There’s a lot of hype about it. There’s a lot of academic research about parts of it. But what is it?
The Industrial Revolution 4.0 is a part of a series. 1.0 was about manufacturing enhanced by mechanization and steam in the late eighteenth century. 2.0 was about manufacturing enhanced by the assembly line and electrical energy in the late nineteenth century. 3.0 was about manufacturing enhanced by automation and computing in the late 1960s. 4.0 is about manufacturing enhanced by cloud-connected computing today and in the early twenty-first century. 4.0 is about data. Lots of it. Analyzing and responding to events in near real time.
But as Dave Evans, CEO of fictiv points out in his recent SxSW talk, if you’ve visited a manufacturer lately, the 4.0 just isn’t there. Not only that, but you can see the problems that could be avoided if it were already in place.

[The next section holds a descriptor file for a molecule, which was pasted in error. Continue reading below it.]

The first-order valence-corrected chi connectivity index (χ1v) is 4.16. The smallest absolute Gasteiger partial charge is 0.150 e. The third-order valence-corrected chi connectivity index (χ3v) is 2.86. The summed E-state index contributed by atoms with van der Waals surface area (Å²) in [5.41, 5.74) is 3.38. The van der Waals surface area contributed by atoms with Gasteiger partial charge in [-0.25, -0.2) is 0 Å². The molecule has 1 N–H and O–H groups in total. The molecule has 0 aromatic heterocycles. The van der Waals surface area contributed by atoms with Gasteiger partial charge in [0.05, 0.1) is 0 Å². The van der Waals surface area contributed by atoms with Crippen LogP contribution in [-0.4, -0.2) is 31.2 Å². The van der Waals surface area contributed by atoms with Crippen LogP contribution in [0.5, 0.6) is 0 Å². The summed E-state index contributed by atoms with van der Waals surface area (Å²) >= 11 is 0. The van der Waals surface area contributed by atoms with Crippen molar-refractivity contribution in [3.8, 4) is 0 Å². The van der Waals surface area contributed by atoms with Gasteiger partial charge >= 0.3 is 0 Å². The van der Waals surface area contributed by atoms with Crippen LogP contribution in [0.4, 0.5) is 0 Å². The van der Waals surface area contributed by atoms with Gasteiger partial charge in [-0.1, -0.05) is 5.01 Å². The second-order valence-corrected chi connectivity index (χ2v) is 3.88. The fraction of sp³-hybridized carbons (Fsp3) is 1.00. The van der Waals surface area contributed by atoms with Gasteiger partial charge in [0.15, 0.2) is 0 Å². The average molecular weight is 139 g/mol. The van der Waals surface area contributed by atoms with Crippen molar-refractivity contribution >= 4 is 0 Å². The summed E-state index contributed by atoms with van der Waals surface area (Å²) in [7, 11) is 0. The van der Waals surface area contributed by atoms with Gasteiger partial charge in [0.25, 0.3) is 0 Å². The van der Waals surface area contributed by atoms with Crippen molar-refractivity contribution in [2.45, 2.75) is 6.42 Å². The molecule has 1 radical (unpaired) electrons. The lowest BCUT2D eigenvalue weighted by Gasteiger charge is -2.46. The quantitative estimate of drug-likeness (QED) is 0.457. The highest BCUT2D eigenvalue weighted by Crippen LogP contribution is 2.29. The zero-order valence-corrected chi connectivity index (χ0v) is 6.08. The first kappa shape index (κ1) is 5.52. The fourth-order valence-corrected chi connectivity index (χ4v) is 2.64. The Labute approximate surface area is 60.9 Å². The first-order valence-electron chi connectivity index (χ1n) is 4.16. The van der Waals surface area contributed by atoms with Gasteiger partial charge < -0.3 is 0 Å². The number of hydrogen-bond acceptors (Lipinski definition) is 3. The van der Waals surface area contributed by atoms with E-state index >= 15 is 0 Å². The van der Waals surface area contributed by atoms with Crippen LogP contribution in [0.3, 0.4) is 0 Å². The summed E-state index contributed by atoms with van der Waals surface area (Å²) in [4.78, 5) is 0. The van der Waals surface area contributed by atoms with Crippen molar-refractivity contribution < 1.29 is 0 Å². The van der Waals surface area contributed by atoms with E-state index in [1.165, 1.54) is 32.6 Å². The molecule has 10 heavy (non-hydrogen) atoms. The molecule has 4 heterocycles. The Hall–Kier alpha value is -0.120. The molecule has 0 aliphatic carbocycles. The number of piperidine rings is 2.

So how do we get to 4.0?
Evans points to a framework developed by Michael Mandel at Progressive Policy in DC. Mandel proposes that we need to invest in technology that enhances three areas of manufacturing:
- Digital Machines – how might putting sensors right on the tooling enhance operations?
- Digital Distribution – how might we change distribution to maximize locations of connected factories?
- Digital Networks – how might we make the most out of manufacturing ecosystems by building networks that allow us to see them more clearly?
Seems like more investment in these areas would be great for the manufacturing sector. Plus, what’s exciting to me as a person interested in Industrial Ecology, is how these technologies might also be used to measure and respond to the environmental and social impacts of Industrialization 4.0.
Now that would be a smart use of tech.
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